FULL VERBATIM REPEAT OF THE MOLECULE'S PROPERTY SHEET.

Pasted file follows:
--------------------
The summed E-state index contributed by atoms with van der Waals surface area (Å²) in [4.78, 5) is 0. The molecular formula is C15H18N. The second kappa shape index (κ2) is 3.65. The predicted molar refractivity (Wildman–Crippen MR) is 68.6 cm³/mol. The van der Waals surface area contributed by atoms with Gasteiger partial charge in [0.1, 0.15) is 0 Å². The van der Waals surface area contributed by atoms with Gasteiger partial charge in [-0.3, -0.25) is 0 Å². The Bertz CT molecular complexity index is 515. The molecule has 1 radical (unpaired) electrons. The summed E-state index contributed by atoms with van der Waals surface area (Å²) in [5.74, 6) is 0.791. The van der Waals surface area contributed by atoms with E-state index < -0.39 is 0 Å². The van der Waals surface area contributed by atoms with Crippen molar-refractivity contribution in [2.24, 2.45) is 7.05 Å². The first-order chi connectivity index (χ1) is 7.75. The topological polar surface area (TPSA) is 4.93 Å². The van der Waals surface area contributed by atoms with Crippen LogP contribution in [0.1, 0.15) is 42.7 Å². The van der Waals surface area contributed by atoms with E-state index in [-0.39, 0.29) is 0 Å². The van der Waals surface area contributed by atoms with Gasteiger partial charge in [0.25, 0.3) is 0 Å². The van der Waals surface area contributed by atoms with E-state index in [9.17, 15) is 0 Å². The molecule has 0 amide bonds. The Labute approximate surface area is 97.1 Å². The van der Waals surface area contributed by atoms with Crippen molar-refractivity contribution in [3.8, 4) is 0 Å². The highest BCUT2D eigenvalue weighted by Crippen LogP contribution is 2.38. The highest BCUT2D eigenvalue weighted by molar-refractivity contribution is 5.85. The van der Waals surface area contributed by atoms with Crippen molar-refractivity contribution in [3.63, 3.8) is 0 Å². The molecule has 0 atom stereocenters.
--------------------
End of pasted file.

The summed E-state index contributed by atoms with van der Waals surface area (Å²) in [4.78, 5) is 0. The molecular formula is C15H18N. The second kappa shape index (κ2) is 3.65. The predicted molar refractivity (Wildman–Crippen MR) is 68.6 cm³/mol. The van der Waals surface area contributed by atoms with Gasteiger partial charge in [0.1, 0.15) is 0 Å². The van der Waals surface area contributed by atoms with Gasteiger partial charge in [-0.3, -0.25) is 0 Å². The Bertz CT molecular complexity index is 515. The molecule has 1 radical (unpaired) electrons. The summed E-state index contributed by atoms with van der Waals surface area (Å²) in [5.74, 6) is 0.791. The van der Waals surface area contributed by atoms with E-state index < -0.39 is 0 Å². The van der Waals surface area contributed by atoms with Crippen molar-refractivity contribution in [2.24, 2.45) is 7.05 Å². The first-order chi connectivity index (χ1) is 7.75. The topological polar surface area (TPSA) is 4.93 Å². The van der Waals surface area contributed by atoms with Crippen LogP contribution in [0.1, 0.15) is 42.7 Å². The van der Waals surface area contributed by atoms with E-state index in [-0.39, 0.29) is 0 Å². The van der Waals surface area contributed by atoms with Gasteiger partial charge in [0.25, 0.3) is 0 Å². The van der Waals surface area contributed by atoms with E-state index in [9.17, 15) is 0 Å². The molecule has 0 amide bonds. The Labute approximate surface area is 97.1 Å². The van der Waals surface area contributed by atoms with Crippen molar-refractivity contribution in [3.8, 4) is 0 Å². The highest BCUT2D eigenvalue weighted by Crippen LogP contribution is 2.38. The highest BCUT2D eigenvalue weighted by molar-refractivity contribution is 5.85. The van der Waals surface area contributed by atoms with Crippen molar-refractivity contribution in [3.63, 3.8) is 0 Å². The molecule has 0 atom stereocenters.